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Libyan defense minister rescinds resignation, premier says
Libya’s defense minister agreed to remain in his post hours after he had resigned in protest, accusing armed militias who laid siege to several government ministries in Tripoli of committing an “assault on democracy.”
Libyan Prime Minister Ali Zeidan’s office issued a statement Tuesday evening saying that Defense Minister Mohamed Barghathi’s resignation was not officially presented to the prime minister.
“The prime minister has asked the defense minister to renounce it and [he] has confirmed that he will continue his work and expressed his understanding of the present circumstances in the country,” Mr. Zeidan’s office said.
The armed militias who laid siege to ministries, including the Foreign and Justice ministries, demanded that Libya’s General National Congress pass legislation to bar from public office those officials who worked for the late dictator Moammar Gadhafi’s regime. The law was passed on Sunday.
Mr. Barghathi, who commanded the air force in the eastern city of Benghazi before he retired in 1994, would lose his job under the new law. He had accused the gunmen of committing an “assault on democracy.”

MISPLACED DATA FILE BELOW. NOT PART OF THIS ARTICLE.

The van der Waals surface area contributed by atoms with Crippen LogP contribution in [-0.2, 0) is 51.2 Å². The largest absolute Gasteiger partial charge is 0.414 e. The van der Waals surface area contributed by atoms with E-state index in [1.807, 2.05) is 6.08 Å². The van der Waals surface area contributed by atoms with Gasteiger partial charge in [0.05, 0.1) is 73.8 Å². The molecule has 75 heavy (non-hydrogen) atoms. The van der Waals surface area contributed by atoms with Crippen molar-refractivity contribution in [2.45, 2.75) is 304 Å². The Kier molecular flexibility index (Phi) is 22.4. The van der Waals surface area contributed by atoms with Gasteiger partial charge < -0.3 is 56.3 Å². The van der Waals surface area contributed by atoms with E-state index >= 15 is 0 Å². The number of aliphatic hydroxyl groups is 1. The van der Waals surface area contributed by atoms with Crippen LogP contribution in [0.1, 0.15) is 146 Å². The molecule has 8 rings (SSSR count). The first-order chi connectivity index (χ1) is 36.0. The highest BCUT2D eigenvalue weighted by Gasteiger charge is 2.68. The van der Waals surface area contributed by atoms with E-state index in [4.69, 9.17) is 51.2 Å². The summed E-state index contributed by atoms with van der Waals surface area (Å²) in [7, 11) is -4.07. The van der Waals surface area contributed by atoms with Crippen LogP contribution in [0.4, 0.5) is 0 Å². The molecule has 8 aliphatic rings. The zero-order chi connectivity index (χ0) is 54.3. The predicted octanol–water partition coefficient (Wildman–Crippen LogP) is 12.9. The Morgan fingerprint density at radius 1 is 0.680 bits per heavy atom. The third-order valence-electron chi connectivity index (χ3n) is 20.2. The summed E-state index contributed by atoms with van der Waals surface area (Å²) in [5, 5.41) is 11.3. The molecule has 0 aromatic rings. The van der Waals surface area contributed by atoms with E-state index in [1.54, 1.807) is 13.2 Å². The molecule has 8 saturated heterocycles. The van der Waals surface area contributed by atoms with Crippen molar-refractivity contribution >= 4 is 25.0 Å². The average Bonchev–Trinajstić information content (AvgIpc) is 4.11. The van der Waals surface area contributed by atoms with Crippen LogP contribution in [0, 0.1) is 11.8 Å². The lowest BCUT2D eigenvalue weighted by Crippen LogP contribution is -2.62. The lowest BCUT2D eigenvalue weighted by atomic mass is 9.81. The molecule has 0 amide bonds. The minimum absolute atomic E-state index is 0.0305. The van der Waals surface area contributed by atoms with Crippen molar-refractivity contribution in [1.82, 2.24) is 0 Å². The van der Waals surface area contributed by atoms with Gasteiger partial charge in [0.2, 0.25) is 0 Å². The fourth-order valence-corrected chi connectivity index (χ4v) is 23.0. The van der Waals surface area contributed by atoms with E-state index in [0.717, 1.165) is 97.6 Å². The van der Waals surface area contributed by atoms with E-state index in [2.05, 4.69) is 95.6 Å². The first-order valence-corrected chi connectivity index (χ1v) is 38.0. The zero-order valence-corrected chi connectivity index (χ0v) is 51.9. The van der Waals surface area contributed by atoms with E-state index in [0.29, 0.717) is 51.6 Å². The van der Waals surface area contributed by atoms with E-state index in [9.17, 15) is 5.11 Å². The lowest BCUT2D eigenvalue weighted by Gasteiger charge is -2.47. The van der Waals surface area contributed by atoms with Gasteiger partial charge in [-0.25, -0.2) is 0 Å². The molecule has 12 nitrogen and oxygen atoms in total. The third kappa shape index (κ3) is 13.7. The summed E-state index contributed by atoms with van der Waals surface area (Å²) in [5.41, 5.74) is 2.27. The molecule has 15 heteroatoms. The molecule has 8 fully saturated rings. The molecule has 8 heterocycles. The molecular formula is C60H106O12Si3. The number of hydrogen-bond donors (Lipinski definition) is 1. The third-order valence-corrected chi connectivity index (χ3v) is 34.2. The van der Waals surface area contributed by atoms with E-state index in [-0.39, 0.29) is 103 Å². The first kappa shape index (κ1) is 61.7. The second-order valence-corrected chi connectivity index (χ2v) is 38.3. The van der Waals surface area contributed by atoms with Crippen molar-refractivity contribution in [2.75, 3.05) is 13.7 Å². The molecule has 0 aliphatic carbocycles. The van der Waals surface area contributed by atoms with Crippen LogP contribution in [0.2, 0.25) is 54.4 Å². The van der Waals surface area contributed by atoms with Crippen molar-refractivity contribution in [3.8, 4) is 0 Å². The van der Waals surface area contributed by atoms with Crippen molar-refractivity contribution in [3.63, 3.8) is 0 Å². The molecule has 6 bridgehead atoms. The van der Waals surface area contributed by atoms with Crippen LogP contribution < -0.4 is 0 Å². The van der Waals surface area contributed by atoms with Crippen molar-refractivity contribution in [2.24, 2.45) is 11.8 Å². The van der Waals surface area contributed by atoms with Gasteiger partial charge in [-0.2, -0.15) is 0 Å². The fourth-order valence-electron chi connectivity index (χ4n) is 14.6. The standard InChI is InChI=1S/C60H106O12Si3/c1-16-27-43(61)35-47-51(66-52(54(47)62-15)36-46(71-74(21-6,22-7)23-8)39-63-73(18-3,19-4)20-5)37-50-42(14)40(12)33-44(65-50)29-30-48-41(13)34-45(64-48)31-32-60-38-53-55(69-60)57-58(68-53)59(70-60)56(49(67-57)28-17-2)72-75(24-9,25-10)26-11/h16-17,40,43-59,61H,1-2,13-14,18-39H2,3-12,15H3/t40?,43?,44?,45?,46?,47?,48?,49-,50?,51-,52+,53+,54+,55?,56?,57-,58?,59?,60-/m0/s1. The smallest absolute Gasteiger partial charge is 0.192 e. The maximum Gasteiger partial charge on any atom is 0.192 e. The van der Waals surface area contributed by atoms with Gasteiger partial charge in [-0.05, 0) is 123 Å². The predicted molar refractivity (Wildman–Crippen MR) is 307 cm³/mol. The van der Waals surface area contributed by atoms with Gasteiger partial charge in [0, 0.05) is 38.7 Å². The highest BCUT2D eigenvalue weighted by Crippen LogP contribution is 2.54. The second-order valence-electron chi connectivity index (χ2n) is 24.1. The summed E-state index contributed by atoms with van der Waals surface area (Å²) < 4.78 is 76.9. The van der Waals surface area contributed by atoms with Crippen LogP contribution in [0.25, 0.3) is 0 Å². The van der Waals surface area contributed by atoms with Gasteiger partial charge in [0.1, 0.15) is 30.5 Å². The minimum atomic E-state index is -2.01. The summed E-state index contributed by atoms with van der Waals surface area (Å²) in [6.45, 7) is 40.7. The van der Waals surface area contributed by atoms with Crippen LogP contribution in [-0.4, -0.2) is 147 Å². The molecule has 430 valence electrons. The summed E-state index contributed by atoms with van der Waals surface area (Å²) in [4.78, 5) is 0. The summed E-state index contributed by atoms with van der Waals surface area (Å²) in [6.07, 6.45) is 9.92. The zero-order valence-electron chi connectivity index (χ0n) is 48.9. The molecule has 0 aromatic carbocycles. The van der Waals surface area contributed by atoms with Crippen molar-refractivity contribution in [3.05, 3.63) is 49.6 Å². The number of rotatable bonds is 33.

“I will never be able to accept that politics [can] be practiced by the power of weapons,” Mr. Barghathi said, according to Reuters.
The new law could affect several senior officials, including Mohamed al-Megariaf, president of the General National Congress, who served as Libya’s ambassador to India at the time of his defection in the 1980s.
Human Rights Watch criticized the law as sweeping and vague.
“Libyans have a right to expect that officials who abused their positions under Gadhafi to commit crimes or violate human rights will be removed and never again allowed to hold public office,” said Sarah Leah Whitson, Middle East and North Africa director at Human Rights Watch. “But this law is far too vague — potentially barring anyone who ever worked for the authorities during the four decades of Gadhafi’s rule.”
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About the Author
Ashish Kumar Sen is a reporter covering foreign policy and international developments for The Washington Times.
Prior to joining The Times, Mr. Sen worked for publications in Asia and the Middle East. His work has appeared in a number of publications and online news sites including the British Broadcasting Corp., Asia Times Online and Outlook magazine.
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